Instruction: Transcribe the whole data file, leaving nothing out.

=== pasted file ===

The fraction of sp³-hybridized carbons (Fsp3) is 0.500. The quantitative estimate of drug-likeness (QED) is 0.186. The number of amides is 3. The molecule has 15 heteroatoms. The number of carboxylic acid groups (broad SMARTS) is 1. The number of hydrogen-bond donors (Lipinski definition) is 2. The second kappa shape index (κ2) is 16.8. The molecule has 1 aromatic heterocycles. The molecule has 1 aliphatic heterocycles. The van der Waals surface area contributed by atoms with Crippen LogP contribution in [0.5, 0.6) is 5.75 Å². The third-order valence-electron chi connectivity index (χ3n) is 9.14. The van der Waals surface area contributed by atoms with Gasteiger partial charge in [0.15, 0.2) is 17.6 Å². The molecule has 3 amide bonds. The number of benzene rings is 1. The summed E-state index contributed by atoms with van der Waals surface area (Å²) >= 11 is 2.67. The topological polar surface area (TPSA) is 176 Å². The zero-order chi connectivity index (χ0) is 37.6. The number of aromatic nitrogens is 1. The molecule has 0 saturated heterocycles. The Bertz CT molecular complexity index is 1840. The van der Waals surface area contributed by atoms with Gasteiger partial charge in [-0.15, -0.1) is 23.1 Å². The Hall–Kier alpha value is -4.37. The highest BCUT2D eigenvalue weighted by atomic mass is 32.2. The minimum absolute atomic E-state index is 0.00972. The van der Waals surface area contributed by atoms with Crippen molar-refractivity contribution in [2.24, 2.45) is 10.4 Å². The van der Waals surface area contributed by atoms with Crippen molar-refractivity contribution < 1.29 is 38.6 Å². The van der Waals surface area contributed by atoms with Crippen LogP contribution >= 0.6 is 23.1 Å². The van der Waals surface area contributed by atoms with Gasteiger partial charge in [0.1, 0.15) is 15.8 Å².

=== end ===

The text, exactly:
The fraction of sp³-hybridized carbons (Fsp3) is 0.500. The quantitative estimate of drug-likeness (QED) is 0.186. The number of amides is 3. The molecule has 15 heteroatoms. The number of carboxylic acid groups (broad SMARTS) is 1. The number of hydrogen-bond donors (Lipinski definition) is 2. The second kappa shape index (κ2) is 16.8. The molecule has 1 aromatic heterocycles. The molecule has 1 aliphatic heterocycles. The van der Waals surface area contributed by atoms with Crippen LogP contribution in [0.5, 0.6) is 5.75 Å². The third-order valence-electron chi connectivity index (χ3n) is 9.14. The van der Waals surface area contributed by atoms with Gasteiger partial charge in [0.15, 0.2) is 17.6 Å². The molecule has 3 amide bonds. The number of benzene rings is 1. The summed E-state index contributed by atoms with van der Waals surface area (Å²) >= 11 is 2.67. The topological polar surface area (TPSA) is 176 Å². The zero-order chi connectivity index (χ0) is 37.6. The number of aromatic nitrogens is 1. The molecule has 0 saturated heterocycles. The Bertz CT molecular complexity index is 1840. The van der Waals surface area contributed by atoms with Gasteiger partial charge in [-0.15, -0.1) is 23.1 Å². The Hall–Kier alpha value is -4.37. The highest BCUT2D eigenvalue weighted by atomic mass is 32.2. The minimum absolute atomic E-state index is 0.00972. The van der Waals surface area contributed by atoms with Crippen molar-refractivity contribution in [2.24, 2.45) is 10.4 Å². The van der Waals surface area contributed by atoms with Crippen molar-refractivity contribution < 1.29 is 38.6 Å². The van der Waals surface area contributed by atoms with Crippen LogP contribution >= 0.6 is 23.1 Å². The van der Waals surface area contributed by atoms with Gasteiger partial charge in [0.1, 0.15) is 15.8 Å².